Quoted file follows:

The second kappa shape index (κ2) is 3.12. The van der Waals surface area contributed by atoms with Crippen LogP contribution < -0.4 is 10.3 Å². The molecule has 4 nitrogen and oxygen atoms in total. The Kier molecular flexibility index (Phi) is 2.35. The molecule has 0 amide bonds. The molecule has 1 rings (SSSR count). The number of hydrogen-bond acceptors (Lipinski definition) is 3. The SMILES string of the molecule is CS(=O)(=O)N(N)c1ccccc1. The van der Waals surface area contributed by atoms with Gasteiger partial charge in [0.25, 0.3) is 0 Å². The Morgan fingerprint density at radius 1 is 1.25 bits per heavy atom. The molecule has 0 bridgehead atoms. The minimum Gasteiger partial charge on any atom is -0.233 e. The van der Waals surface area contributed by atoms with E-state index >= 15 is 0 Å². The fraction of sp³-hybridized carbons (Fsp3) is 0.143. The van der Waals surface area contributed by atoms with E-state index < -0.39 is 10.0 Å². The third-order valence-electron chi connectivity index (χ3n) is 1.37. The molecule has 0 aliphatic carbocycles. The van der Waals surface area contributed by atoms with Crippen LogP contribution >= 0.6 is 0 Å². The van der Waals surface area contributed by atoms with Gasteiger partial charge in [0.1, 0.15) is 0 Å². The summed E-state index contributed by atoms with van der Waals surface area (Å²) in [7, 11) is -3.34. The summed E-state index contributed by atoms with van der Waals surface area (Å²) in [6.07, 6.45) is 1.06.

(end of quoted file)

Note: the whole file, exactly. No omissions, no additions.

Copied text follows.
The second kappa shape index (κ2) is 3.12. The van der Waals surface area contributed by atoms with Crippen LogP contribution < -0.4 is 10.3 Å². The molecule has 4 nitrogen and oxygen atoms in total. The Kier molecular flexibility index (Phi) is 2.35. The molecule has 0 amide bonds. The molecule has 1 rings (SSSR count). The number of hydrogen-bond acceptors (Lipinski definition) is 3. The SMILES string of the molecule is CS(=O)(=O)N(N)c1ccccc1. The van der Waals surface area contributed by atoms with Gasteiger partial charge in [0.25, 0.3) is 0 Å². The Morgan fingerprint density at radius 1 is 1.25 bits per heavy atom. The molecule has 0 bridgehead atoms. The minimum Gasteiger partial charge on any atom is -0.233 e. The van der Waals surface area contributed by atoms with E-state index >= 15 is 0 Å². The fraction of sp³-hybridized carbons (Fsp3) is 0.143. The van der Waals surface area contributed by atoms with E-state index < -0.39 is 10.0 Å². The third-order valence-electron chi connectivity index (χ3n) is 1.37. The molecule has 0 aliphatic carbocycles. The van der Waals surface area contributed by atoms with Crippen LogP contribution >= 0.6 is 0 Å². The van der Waals surface area contributed by atoms with Gasteiger partial charge in [0.1, 0.15) is 0 Å². The summed E-state index contributed by atoms with van der Waals surface area (Å²) in [7, 11) is -3.34. The summed E-state index contributed by atoms with van der Waals surface area (Å²) in [6.07, 6.45) is 1.06.